[floatleft]http://www.snackbar-games.com/images/reviews/luminesimport/cover.jpg[/floatleft]One. Two. Three. Four. One. Two. Three. Four. [i]Lumines'[/i] beat will hum within you as you play, a living entity in your hands, pulsing away. In the tradition of [i]Rez[/i], [i]Lumines'[/i] music is archetypal to the entire experience, making each new level another joy to hear and play. You’ll scramble frantically, your brow furrowing, as the beat changes from an eased pop ballad to a thumping industrial tone, or to a frenetic techno fizz that jumps out at you from nowhere. Just when you think you’ve pinned a song down, it’s changed, and you’ve got another aural demon to exorcise.
The actual point of Lumines is to make chains of four-by-four blocks. With each cross of the screen-wide line (which moves at a speed dictated by the song), the connected blocks will disappear. With a one-square block (with a smaller square within it), you are able to eliminate any connected blocks of the same color in one swoop, causing a meltdown onscreen and making your character jump for joy. At first, this is a deeply demoralizing and pain-filled experience-[i]Lumines[/i] is tough, unforgiving, and at first, utterly confusing.
[floatright]http://www.snackbar-games.com/images/reviews/luminesimport/ss03_thumb.jpg[/floatright]With a multitude of block games asking us to make lines, the need to make squares is a sudden, frightening change. Instantly, you are thrown into a world where your previous experiences do not matter-this is [i]Lumines[/i], get in line. Once you have attuned yourself to the world and realize what you are doing, affixing blocks becomes a slow process. Eventually, realizing the beat of the track, one is able to realize just what sort of speed of drops they are dealing with, and move accordingly.
And what wonderful, beautiful music you will make. Each combo and deletion of blocks makes a symphonic clash, each shift of the four-by-fours a blip or a bang in the song. From the haunting Depeche-Modian anthem of “Urbanization,” to the relaxing, spacey “Shinin,'” [i]Lumines[/i] engages the musical power of the PSP, willing the users to equip themselves with headphones. While the speakers are apt enough to deal with the task in a quiet room, on a journey you will want to hear the beat. You will need to hear it. Otherwise, you’ll fall behind, and on challenge mode that just won’t do.
You see, [i]Lumines[/i] is tough-as in over-cooked-steak-meets-rubber-tree tough. The challenge mode has no function for continuing, thus the constantly changing music demands a shift in the player’s style to which most will have trouble adjusting. Each playthrough of challenge will require seeing every track through to the end to reach and unlock the next. Yet, suffering a defeat at [i]Lumines'[/i] hands is not painful-it is sometimes the case of a joyous overwhelming feeling of understanding. You realize what you did wrong. You apply it next time and become better and better with each play. You adapt. Against the computer opponents, you will learn their individual styles that compliment the music and then use it against them. This is a game of skill, patience, and dedication that pays off in satisfaction.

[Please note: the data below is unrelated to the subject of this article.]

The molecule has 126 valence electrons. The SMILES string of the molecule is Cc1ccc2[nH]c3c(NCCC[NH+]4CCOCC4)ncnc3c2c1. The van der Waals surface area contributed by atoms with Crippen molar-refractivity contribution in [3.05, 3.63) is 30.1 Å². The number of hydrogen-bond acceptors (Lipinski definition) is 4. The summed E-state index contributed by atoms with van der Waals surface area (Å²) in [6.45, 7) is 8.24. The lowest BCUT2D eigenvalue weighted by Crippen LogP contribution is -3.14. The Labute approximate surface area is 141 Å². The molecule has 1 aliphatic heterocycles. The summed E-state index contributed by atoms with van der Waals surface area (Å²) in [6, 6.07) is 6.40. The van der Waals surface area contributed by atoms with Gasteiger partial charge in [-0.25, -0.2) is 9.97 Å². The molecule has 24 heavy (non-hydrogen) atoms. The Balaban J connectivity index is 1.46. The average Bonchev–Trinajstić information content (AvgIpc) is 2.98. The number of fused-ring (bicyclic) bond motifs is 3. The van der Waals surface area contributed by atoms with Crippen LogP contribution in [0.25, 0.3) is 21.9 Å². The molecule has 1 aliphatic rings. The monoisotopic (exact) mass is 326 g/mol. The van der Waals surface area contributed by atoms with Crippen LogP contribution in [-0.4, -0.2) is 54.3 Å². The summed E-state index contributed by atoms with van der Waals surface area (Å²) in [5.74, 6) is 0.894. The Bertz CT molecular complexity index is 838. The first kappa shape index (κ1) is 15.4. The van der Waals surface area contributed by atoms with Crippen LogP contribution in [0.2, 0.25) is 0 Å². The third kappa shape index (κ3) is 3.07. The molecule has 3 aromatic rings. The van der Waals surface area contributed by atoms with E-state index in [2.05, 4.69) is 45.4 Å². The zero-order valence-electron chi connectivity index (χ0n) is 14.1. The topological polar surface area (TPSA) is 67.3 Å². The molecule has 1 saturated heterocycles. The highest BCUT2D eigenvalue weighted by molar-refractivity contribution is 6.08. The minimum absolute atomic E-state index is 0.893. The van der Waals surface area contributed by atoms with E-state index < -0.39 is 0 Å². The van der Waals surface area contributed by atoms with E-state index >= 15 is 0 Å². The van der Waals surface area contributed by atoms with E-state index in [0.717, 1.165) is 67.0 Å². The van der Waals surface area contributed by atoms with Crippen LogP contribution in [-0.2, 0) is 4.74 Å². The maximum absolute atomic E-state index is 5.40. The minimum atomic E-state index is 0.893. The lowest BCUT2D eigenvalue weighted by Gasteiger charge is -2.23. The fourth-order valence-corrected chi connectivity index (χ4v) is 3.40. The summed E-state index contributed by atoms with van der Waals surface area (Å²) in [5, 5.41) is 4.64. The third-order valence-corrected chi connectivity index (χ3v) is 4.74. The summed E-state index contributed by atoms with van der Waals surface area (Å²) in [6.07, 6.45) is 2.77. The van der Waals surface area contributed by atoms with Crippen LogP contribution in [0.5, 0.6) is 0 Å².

[floatleft]http://www.snackbar-games.com/images/reviews/luminesimport/ss05_thumb.jpg[/floatleft][i]Lumines[/i] is a genuinely beautiful game. Though the graphical elements are definitely not the forte of the game, they are smooth, trailing, hypnotic waves of color that serve to play out the puzzle action and complement the musical side. The simplicity of them may fool the less cerebral into thinking that this is a child’s game, but no child will tackle this. Some adults will find it a bamboozling, frightening game that throws them into a corner and beats them without mercy. Others will, like a cornered wolf, recoil and attack the game tooth and nail, learning what they need to learn and dedicating hours to the sheer beauty of it.
Whether or not [i]Lumines[/i] receives a European or American release, it is a necessary title for you to own. Had it been released on the PS2, it would be somewhat as effective; however, the portable nature allows the user to become absorbed within the rainbow of colors and sounds that make up the game. With headphones and a quiet room, this will only become better. The difficulty means that it will take many hours to master and unlock the many tracks, but some players may be put off by the seemingly insane difficulty curve. Your first few tries will be staggering failures of your gaming ability, as you try and make lines disappear without victory.
But you will learn. You will learn, because within every defeat, there will be a glimmer of hope. A glimmer of slow, burning addiction and love for one of the most enjoyable, memorable games to come for many years. While [i]Rez[/i] felt slightly distant, even pointless at times, [i]Lumines[/i] burns with a purpose that threatens to set lesser titles alight in its presence. This is not only an excellent launch title, but an excellent title in itself.